I’d worked at the clinic for years, and with any number of other staffers. I had trained most of them, and hadn’t found a single one with whom I could not get along.
But that was before Lee. I didn’t understand why my boss hired her, and she seemed inept at best. Despite her best intentions, she tried my patience.
She was tall and statuesque; pretty and sweet. She had a mild stutter, and something of a lisp, as well. She was mother to a small boy named Jared, and doted on him unmercifully. She was a Navy wife, but seemed to keep to herself. She didn’t speak of having any friends.
I began to dread going to work, as she shadowed me, every day, and the questions she asked seemed inane and foolish. I know, there’s no such thing as a stupid question… but hers sure seemed that way, despite my belief.
She questioned every move I made, and every one she made. After weeks of answering what seemed to be endless questions, and listening, during the lulls in activity, to her chatter on about her son, Jared, I dreaded just the idea of work. I’d always loved my job, and as I had moved up and taken on more and more responsibility, I should have loved it more.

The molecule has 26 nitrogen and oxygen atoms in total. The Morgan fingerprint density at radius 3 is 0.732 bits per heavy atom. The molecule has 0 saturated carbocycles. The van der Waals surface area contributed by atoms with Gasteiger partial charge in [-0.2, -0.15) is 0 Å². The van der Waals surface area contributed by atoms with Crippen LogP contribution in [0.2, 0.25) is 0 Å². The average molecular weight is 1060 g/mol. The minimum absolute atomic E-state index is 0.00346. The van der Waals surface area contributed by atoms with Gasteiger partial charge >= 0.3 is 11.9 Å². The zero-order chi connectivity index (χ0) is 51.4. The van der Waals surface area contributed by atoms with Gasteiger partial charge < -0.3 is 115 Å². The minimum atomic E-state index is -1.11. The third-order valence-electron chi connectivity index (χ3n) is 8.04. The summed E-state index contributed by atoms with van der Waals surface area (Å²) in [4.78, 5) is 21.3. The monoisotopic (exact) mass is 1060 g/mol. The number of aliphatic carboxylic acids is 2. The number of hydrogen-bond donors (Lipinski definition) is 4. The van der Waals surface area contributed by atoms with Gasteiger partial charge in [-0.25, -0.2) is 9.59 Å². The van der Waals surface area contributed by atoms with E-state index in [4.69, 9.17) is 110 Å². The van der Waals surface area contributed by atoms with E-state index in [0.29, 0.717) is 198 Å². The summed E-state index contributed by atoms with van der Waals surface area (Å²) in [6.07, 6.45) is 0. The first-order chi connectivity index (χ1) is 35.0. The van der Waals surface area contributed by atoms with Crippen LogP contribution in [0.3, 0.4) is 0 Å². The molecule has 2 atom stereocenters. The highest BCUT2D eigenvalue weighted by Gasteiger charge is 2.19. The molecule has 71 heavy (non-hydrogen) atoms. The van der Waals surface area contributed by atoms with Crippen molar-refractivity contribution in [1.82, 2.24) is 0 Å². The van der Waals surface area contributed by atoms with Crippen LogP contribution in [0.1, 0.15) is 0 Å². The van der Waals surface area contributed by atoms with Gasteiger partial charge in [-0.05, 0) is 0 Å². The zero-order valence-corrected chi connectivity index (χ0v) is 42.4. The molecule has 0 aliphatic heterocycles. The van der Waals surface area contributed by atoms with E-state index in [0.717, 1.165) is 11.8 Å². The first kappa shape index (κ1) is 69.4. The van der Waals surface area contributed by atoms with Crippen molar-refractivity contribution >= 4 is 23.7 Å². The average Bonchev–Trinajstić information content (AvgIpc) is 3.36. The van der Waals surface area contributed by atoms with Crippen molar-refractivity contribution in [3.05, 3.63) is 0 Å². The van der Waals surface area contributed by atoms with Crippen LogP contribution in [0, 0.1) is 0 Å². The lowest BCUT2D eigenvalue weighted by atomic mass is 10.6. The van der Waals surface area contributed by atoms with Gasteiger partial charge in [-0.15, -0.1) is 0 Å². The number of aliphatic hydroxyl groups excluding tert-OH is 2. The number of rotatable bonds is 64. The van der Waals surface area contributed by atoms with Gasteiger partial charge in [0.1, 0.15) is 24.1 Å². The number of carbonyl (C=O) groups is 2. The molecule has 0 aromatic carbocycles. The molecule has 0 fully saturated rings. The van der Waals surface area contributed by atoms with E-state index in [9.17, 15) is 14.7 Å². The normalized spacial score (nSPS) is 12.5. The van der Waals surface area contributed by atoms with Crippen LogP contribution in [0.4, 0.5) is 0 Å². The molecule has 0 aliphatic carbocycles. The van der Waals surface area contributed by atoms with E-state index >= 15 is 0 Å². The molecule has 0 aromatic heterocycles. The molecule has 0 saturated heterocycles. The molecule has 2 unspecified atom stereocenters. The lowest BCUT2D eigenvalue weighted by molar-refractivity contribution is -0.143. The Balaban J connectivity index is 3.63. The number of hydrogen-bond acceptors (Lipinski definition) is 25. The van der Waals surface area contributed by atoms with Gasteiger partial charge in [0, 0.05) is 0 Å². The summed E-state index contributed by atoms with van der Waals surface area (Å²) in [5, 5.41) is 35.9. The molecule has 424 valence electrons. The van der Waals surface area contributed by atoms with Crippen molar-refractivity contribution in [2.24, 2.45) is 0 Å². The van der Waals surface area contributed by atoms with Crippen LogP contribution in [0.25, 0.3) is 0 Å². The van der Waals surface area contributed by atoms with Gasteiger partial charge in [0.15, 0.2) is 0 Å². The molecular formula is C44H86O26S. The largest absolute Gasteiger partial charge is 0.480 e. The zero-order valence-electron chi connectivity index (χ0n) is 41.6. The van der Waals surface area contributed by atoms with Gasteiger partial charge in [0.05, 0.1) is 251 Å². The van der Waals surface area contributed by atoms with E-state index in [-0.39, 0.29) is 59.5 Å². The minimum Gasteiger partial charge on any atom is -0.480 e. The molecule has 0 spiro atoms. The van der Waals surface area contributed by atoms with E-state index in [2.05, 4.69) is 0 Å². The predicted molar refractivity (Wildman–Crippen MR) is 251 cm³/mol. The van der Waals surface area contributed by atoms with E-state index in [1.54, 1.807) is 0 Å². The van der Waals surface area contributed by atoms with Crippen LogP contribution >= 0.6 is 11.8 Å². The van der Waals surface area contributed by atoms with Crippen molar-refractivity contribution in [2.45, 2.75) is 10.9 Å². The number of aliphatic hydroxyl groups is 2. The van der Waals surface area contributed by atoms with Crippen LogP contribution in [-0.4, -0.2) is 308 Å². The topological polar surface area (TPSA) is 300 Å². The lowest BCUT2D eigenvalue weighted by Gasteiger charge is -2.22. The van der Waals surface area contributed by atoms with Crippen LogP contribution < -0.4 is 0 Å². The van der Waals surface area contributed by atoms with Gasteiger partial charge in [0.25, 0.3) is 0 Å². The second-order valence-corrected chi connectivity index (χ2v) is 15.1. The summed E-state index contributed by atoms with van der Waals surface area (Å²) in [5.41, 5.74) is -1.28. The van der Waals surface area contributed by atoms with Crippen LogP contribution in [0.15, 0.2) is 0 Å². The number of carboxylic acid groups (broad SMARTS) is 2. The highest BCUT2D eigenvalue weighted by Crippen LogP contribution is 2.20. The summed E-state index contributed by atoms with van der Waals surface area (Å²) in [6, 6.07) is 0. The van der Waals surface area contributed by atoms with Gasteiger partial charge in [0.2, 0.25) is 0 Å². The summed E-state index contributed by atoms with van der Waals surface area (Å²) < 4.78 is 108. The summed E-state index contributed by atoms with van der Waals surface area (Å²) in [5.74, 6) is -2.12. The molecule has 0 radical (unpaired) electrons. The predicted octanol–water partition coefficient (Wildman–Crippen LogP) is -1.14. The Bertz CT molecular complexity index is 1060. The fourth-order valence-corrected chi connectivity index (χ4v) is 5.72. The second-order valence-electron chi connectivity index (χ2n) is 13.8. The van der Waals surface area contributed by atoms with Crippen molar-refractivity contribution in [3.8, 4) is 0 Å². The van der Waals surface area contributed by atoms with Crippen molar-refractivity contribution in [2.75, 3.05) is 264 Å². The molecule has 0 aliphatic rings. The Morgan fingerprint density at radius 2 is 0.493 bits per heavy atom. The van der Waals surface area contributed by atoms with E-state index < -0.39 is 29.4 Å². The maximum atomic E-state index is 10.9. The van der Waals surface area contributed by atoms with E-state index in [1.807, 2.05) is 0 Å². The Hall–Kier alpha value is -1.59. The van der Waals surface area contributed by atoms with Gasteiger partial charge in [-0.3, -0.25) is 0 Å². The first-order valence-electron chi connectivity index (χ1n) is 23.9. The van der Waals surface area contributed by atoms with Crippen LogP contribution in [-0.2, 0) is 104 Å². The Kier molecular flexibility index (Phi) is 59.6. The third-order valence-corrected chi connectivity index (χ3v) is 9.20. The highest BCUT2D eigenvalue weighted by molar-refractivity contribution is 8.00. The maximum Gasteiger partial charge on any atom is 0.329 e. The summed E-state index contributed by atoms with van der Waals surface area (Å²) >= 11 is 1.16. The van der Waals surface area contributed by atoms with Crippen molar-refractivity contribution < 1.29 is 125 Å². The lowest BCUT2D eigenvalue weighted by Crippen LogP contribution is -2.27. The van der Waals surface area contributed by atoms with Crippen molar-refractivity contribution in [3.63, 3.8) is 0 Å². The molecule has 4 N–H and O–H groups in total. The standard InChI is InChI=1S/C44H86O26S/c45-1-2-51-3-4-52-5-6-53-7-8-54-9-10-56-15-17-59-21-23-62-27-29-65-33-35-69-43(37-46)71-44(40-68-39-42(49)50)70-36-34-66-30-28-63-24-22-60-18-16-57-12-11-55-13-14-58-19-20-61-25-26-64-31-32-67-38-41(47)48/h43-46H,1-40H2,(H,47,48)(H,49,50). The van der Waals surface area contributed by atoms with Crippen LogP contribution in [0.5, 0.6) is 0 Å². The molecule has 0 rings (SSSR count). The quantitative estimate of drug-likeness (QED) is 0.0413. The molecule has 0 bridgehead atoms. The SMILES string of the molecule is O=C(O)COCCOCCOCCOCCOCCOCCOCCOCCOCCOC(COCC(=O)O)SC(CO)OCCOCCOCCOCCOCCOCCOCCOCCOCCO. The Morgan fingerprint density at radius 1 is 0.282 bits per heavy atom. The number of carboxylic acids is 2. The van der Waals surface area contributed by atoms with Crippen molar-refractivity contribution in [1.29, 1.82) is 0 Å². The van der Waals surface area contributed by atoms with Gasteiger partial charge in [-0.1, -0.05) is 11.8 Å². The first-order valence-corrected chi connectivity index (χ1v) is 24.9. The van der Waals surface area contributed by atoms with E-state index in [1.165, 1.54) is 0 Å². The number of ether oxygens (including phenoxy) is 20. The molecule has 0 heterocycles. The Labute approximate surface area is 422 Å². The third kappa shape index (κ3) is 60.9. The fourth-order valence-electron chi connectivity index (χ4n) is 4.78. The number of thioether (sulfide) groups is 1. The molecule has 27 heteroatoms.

I resented Lee, for making me hate my job. And I didn’t see how I could continue that job, with the resentment I felt. As I got into bed at night, I would pray that when I went to work the next day, she would have quit without notice, or at least, that the stupid questions and chatter would cease.
But the prayers went unanswered. Lee continued to annoy and frustrate me more, instead of less. I knew I would have to quit my job. I bit my tongue, around her and hoped that I would make it through each day, without blowing up at her.
One day, when the patient load was slow, I was busy in Radiography, using the x-ray table to cut drapes for surgical packs. Lee wandered back, to see what I was doing and ask whether she could be of any help.
“No!” I said sharply. “I’d rather do this alone, if you don’t mind.”